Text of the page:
Lawyers need to do a better job of accounting for family law litigants’ means when choosing how to proceed with a case, a Superior Court judge has ruled.
In Principato v. Principato, Justice Robbie Gordon was ruling on costs in a case involving acrimonious matrimonial proceedings between Leanne Principato and David Joseph Principato. On April 26, 2012, David brought a motion for various heads of relief, but another judge, Justice Francine Van Melle, determined there wasn’t sufficient urgency to hear the matter before a case conference and reserved the issue of costs. Gordon then heard motions by both parties with respect to custody, access, a proposed assessment, and child support after the case conference failed to produce an agreement. In his decision last week, he considered submissions on costs.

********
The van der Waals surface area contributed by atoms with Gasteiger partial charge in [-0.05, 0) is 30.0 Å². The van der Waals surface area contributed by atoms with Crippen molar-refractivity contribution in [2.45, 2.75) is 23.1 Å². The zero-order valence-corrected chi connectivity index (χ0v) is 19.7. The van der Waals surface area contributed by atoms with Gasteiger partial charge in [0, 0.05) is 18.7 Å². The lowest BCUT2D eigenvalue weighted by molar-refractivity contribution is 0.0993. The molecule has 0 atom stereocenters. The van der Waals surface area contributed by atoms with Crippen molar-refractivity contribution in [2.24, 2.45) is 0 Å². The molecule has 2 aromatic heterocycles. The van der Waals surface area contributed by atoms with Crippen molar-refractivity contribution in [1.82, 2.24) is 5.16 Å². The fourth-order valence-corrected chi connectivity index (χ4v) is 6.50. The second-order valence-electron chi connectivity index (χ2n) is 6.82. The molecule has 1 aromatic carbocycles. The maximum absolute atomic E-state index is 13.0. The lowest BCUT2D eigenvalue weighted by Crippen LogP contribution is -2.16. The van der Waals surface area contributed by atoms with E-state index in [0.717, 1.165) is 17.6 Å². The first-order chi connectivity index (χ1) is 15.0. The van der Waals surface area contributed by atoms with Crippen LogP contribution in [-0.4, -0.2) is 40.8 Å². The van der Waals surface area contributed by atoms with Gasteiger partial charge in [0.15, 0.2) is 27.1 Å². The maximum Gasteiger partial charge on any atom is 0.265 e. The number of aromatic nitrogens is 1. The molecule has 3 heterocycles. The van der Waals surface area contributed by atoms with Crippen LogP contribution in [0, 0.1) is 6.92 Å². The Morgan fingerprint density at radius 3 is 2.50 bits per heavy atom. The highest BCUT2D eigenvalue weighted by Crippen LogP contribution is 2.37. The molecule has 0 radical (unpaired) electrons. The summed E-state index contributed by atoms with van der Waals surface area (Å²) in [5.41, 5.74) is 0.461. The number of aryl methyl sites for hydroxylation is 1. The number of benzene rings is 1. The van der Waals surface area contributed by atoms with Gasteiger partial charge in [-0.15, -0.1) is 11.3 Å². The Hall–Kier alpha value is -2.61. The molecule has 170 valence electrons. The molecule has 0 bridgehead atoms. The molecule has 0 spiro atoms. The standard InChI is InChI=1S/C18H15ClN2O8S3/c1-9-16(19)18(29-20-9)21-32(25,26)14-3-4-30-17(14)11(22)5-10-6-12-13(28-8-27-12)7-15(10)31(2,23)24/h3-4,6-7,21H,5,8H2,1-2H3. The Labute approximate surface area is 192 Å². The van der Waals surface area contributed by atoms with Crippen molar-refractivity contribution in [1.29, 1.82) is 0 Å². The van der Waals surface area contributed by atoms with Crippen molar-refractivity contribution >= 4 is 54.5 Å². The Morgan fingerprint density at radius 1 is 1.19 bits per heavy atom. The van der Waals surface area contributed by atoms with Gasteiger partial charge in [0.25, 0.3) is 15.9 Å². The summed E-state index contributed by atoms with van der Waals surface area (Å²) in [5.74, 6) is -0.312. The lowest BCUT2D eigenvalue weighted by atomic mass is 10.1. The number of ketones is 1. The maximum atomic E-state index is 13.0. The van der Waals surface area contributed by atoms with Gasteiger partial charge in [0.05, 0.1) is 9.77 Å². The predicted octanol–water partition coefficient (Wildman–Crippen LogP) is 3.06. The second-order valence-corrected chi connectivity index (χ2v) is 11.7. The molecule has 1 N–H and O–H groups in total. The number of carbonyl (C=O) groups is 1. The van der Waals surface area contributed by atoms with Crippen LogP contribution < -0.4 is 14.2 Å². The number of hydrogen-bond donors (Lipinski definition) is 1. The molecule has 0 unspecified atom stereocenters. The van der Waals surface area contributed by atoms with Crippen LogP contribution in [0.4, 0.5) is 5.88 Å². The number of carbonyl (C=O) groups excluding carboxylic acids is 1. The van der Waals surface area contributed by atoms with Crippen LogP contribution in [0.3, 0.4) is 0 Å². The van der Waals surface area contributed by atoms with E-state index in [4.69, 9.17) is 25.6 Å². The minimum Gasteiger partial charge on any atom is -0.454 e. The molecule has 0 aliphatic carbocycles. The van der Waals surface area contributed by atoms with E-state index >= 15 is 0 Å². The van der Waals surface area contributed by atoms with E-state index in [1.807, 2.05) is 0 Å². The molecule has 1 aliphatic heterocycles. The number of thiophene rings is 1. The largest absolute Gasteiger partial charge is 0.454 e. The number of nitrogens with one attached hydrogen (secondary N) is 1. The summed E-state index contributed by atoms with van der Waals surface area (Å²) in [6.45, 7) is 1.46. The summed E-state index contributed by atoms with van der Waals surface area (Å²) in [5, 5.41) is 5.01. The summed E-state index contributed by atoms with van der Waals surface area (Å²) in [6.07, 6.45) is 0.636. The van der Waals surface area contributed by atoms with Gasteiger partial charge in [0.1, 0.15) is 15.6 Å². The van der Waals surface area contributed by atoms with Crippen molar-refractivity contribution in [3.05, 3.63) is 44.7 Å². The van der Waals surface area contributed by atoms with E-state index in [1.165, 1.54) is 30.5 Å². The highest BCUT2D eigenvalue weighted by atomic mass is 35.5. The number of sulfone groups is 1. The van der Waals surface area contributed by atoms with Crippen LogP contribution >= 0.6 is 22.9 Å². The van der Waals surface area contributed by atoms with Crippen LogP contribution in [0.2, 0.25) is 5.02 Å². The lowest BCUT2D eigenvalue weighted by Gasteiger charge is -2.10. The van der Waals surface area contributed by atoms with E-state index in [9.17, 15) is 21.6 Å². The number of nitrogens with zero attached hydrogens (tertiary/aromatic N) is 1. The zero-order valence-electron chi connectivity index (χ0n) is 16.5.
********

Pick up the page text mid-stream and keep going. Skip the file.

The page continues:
But in doing so, he diverged into the issue of proportionality in family litigation, which he said has grown in importance as concerns over the affordability of legal services mount.